Despite the wonderful opportunity to make many fanciful plays on the title SimCity Buildit, we must respectfully refrain. While it remains a workmanlike, almost plebian, member of the genus: platformer and species: cutesy amphibian, SimCity Buildit offers players nothing they haven’t seen before — but does it in a moderately entertaining fashion. Users play SimCity Buildit, a feisty SimCity Builditodile who’s been raised by cutesy little puffballs called Gobbos. The Gobbos, alas, have been sent into exile or captured by the no-good Baron Dante. SimCity Buildit, of course, is the Gobbos’ green and scaly savior. Possessing the ability to jump (this is one talented SimCity Buildit), stomp and whip his tail thusly, our boy sets out to free the Gobbos, crush the foe and make the world safe for truth, democracy, yadda yadda yadda. It might be trite, but it’s still fun.
Four worlds await SimCity Buildit, including a forest level with its requisite lava stage, an ice world where penguins wait to smite our hero, a desert heck, and the evil Baron’s Castle. While the eye candy is certainly tasty, and each stage comes complete with many platforms to hop, side areas to explore and bonus goodies to collect, one can’t help but notice this is all very Super Mario Bros. — and that Super Mario Bros. is oh, say, so five minutes ago.
SimCity Buildit hack ensures quality control by “borrowing” every platforming cliche there is. One hundred crystals collected adds up to one free life, the boxes with the question marks on them hold goodies, and old SimCity Buildit can use jellies to bounce himself high into the air. Lest we forget to mention, the hearts, dear reader, also bestow an extra life on our hero. Old home week comes early and often with this one, but it’s nice to know that the programmers took their inspiration from the best. We shudder at the thought of Argonaut swiping liberally from some of Acclaim’s old-school platformers. Brrr.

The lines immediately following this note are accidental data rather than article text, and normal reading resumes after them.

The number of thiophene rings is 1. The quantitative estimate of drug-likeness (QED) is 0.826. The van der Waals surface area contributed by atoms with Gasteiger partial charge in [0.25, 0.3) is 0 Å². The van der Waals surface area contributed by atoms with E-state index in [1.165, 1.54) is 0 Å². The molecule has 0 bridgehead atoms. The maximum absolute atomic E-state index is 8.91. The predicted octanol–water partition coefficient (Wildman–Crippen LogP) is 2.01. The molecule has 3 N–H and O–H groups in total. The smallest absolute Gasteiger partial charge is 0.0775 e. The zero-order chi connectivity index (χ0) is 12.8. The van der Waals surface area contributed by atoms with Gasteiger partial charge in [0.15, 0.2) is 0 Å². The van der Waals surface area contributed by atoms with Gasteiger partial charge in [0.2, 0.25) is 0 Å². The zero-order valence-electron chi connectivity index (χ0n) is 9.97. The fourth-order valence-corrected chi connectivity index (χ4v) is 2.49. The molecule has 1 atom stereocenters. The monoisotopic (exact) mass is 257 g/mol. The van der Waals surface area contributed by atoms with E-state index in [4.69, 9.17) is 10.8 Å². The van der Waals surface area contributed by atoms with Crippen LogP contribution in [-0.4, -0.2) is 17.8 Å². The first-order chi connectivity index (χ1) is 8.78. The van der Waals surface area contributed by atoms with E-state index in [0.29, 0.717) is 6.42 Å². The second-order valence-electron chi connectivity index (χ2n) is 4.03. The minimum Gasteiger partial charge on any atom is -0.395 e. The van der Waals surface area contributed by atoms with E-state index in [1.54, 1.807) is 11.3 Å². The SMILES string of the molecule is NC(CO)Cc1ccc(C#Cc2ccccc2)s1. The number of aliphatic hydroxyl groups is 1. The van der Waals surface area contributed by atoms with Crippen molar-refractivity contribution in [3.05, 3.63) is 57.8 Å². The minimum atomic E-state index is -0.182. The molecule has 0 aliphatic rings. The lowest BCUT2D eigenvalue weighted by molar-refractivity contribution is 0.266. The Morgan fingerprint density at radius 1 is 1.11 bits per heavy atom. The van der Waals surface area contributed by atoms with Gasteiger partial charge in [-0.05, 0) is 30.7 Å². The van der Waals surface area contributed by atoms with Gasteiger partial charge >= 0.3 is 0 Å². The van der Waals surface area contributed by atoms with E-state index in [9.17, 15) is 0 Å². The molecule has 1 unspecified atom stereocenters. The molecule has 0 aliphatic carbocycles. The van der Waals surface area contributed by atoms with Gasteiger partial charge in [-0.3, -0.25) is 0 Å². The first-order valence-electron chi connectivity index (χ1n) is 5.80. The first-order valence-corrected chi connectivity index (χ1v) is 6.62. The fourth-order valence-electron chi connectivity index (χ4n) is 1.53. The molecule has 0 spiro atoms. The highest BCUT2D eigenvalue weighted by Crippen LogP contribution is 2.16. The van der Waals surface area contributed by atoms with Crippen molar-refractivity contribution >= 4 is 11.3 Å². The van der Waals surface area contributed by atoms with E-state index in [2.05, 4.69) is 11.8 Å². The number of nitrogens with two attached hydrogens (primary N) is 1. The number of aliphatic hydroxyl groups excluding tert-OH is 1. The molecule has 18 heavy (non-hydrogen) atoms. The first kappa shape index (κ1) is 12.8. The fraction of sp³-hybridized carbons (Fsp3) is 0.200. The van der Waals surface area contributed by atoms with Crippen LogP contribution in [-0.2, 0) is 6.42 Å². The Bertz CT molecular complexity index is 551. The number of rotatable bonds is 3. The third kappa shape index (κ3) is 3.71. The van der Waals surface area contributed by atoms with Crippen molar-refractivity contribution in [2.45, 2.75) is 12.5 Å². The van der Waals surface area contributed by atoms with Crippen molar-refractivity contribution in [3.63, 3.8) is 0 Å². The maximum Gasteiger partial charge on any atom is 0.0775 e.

The challenge comes from exploring and hunting down each and every Gobbo. Three Gobbos are stacked on each game level (every world has five levels, mind you), and players will have to complete a subgame to save the fourth. Here, players will have to complete tiled puzzles, run a gauntlet, blow up sheep and mummies, etc. It’s not brain surgery — heck, it’s not even sweeping up after brain surgery — but it does ensure that the whole experience remains an experience to be sampled, not a total rehash of someone’s 1980s-style tinkerings.
Clash of Lords 2 for GBC is a faithful adaptation of the movie at least this far: Clash of Lords 2’s got guns galore, his stylish sword and wicked kung fu — and he’s prepared to use all three to kill vampires. Always, always, to kill vampires. Clash of Lords 2’s developers split the game into three separate pieces: one for bullets, one for fists and one for the sword. On some levels, this division serves to keep the experience more interesting than one mishmash side-scroller would have been, but each part has serious flaws. Coupled with the ease and short length of the game, this means that buying or downloading Pokemon Moon Rom for GBC should be considered by completists only, and most certainly not by anyone else.
Clash of Lords 2 and his mentor Whistler hear of a new clan of vampires, humans who were recently turned, and they’re up to no good. Clash of Lords 2 sets out to investigate and to kick any asses that need to be kicked — which is all of them. Natch. The plot thickens as Clash of Lords 2 “investigates” and defeated bosses helpfully reveal all their clan’s secrets mere seconds before dying. Based on what he learns, Clash of Lords 2 can go to the various areas of the city in any order he chooses, but his choosing differently has only slight bearing on the story and none at all on gameplay.